Friday, 21 June 2013

Parshat Balak

כי ידעתי את אשר תברך מברך ואשר תאר יואר

"Because I know that whoever you bless is blessed, and whoever you curse is cursed." (Bamidbar/Numbers 22:6)

The Rabbinical tradition is fond of contrasting Bilaam the gentile prophet and Avraham. But one contrast seldom discussed is their relationship to blessing (brakhah). When Balak, King of Moab, fearfully concocts a plan to have the gentile prophet curse Israel, he says, "For I know that who you bless is blessed and who you curse is cursed."

This is, of course, the exact opposite of Hashem's language when talking to Abraham: "Those who bless you will be blessed and those who curse you, cursed." (Bereishit/Genesis 12:3).

How do we explain this contrast?

In fact, as we find out, Bilaam is only able to bless those who are blessed and curse those who are cursed- by Hashem. As a result when he finally stands above the encampment of Israel in the desert and attempt to pronounce a curse on Israel it comes out of his mouth as a blessing: "How shall I curse whom Hashem has not cursed?"

In a characteristic bit of chutzpah Bilaam's blessing, which follows, is recited by Jews every morning when entering the synagogue: "How good are your tents, Ya'akov (Mah tovu, ohelecha Ya'akov)...."

So Bilaam cannot, in fact, act against Hashem's will. Nevertheless, blessing and curse follow upon his word: it is a matter of a special power that Bilaam has.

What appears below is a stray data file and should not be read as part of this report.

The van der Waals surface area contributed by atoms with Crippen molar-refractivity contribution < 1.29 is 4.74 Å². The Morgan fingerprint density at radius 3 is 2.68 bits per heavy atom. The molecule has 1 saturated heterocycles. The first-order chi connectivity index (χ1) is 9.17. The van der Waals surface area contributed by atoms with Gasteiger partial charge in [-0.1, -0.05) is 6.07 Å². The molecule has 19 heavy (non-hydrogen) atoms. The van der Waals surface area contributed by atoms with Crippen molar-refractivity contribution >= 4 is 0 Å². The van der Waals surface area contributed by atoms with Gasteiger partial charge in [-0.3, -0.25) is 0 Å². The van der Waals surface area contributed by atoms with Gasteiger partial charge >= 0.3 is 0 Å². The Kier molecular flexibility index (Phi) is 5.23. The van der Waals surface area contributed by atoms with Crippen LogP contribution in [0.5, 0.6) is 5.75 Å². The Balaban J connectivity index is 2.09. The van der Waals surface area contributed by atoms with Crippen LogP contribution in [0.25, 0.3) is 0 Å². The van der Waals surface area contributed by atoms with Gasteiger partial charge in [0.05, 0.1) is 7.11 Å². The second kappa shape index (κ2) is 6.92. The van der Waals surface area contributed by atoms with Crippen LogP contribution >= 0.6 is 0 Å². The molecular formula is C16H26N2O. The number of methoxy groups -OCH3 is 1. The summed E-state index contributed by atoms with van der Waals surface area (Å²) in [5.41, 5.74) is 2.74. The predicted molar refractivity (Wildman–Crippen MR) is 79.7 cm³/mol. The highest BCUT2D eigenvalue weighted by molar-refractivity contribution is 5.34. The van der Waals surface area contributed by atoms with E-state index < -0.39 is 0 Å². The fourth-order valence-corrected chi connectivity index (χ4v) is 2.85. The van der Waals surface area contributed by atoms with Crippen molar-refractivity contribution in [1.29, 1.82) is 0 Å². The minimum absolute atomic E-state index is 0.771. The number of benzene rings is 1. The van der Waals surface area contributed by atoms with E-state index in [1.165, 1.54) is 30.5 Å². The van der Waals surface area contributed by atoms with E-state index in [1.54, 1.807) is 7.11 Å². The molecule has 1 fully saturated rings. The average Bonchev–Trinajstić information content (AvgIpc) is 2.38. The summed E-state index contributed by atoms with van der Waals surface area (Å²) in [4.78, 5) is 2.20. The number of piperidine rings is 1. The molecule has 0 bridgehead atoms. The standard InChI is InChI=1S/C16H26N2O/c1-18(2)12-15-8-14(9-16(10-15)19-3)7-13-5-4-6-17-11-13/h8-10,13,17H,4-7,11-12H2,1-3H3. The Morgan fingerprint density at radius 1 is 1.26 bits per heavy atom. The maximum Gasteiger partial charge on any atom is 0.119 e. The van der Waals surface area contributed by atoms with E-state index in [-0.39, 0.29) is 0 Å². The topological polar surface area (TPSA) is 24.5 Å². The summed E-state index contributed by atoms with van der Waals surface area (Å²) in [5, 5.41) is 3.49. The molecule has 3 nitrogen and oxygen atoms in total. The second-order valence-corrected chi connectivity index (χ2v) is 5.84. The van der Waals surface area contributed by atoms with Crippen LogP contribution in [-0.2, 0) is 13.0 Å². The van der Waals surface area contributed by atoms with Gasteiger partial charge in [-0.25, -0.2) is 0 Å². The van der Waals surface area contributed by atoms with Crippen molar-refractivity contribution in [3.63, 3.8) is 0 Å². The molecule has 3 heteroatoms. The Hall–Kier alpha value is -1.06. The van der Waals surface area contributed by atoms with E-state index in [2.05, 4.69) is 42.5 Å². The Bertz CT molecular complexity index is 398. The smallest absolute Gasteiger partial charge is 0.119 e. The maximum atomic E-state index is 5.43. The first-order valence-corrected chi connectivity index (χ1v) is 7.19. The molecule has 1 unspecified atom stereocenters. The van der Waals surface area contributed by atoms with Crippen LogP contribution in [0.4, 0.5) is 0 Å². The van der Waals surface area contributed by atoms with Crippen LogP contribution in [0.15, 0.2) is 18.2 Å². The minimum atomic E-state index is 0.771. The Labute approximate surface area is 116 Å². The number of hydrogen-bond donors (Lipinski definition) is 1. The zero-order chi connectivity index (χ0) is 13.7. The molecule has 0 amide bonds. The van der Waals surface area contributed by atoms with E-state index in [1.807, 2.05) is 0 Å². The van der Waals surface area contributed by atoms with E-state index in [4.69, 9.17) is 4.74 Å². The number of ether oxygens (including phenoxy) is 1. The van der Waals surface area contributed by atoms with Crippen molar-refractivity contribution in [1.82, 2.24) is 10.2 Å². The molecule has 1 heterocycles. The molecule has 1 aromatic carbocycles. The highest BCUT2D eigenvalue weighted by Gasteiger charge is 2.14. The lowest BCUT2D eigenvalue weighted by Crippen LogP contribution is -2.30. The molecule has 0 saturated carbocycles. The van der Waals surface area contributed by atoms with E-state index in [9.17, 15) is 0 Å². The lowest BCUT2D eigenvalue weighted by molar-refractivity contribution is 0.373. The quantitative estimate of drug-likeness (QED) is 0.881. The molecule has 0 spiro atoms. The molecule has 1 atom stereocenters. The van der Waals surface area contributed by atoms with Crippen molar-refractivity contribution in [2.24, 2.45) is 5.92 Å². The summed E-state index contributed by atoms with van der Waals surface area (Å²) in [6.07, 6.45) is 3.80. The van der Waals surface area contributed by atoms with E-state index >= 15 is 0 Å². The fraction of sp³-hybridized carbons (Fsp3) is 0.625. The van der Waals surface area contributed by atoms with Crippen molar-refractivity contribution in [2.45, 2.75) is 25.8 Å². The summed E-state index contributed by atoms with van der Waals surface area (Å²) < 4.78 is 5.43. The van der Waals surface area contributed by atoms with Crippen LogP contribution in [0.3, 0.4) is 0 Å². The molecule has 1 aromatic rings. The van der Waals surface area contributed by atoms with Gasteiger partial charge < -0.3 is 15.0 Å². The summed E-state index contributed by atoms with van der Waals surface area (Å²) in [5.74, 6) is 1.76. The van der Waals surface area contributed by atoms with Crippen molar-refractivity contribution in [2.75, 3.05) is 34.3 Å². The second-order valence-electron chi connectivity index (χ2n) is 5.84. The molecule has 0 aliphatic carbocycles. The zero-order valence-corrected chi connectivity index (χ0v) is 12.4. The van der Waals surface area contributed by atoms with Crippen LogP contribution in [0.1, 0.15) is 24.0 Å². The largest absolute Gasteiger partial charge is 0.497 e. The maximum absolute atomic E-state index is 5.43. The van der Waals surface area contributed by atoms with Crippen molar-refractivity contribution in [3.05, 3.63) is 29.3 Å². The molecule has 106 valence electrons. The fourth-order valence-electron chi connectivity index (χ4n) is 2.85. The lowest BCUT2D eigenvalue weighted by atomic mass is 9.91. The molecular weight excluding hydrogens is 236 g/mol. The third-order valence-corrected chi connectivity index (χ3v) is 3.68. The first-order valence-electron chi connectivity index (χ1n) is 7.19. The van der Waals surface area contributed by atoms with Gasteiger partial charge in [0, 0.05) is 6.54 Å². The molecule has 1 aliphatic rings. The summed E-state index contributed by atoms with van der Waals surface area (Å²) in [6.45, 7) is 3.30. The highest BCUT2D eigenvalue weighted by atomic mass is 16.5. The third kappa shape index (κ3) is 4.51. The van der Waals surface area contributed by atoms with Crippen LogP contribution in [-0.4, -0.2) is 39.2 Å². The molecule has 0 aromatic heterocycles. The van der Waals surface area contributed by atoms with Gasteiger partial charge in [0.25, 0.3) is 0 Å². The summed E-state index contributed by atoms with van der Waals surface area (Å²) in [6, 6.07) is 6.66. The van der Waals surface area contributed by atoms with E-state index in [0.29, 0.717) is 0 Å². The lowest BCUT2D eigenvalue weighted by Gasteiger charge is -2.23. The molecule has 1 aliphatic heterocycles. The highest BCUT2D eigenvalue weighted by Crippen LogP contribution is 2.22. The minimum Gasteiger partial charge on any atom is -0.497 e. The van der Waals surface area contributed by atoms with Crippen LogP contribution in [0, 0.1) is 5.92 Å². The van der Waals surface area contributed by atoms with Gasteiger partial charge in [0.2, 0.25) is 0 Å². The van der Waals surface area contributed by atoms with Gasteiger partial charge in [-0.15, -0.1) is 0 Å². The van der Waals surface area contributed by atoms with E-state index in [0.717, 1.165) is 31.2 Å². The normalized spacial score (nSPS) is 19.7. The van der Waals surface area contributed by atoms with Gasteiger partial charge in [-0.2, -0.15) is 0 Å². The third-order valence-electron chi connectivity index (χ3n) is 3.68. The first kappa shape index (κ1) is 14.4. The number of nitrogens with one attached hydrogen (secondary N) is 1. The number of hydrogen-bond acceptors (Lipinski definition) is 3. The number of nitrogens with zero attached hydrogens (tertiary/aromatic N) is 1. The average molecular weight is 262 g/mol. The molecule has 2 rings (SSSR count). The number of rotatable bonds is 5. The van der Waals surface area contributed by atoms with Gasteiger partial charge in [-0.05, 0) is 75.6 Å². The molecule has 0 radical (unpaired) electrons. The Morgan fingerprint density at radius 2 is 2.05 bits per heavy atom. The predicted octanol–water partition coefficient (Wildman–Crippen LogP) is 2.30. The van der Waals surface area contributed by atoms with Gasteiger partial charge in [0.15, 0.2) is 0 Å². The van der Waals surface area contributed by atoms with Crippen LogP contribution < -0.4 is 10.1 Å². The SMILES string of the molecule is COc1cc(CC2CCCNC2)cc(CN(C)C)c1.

By contrast, for Avraham and his descendants, who will be blessed and who will be cursed does not follow from their word, from their power. It follows from other people's perception of them: from how other people will toward them.

What follows from this is that Israel in the world is a source of blessing only to the extent that it inspires other people to bless Israel. And here we find the heavy burden placed on God's people.

But why is this? Why should Hashem bless those who bless Israel, and curse those who curse it? Surely this is because Israel is Hashem's representative in the world. When Jews pray daily, "Humble Your enemies...." they mean, "Humble our enemies.." This is proven by the fact that some Hebrew prayer books read "Your enemies" and some explicitly state "the enemies of Israel".

In fact in Jewish tradition doing good in the world is often referred to as "sanctifying the divine name" (kiddush Hashem), and doing evil as "chillul Hashem"- defiling, defaming, or de-sanctifying God's name, Heaven forbid.

Israel is to sanctify God's name in the world through their conduct and their relationship with Hashem. This is the basis for Jesus' famous prayer, perhaps the most commonly recited prayer in the world- the Lord's Prayer, whose opening line is " Our Father in Heaven, may your name be sanctified..."

The reality today is that Israel continues to fulfill or not fulfill this mission. God's promises are not revoked, as many Jews are profoundly dedicated servants of Hashem and lamps to the world.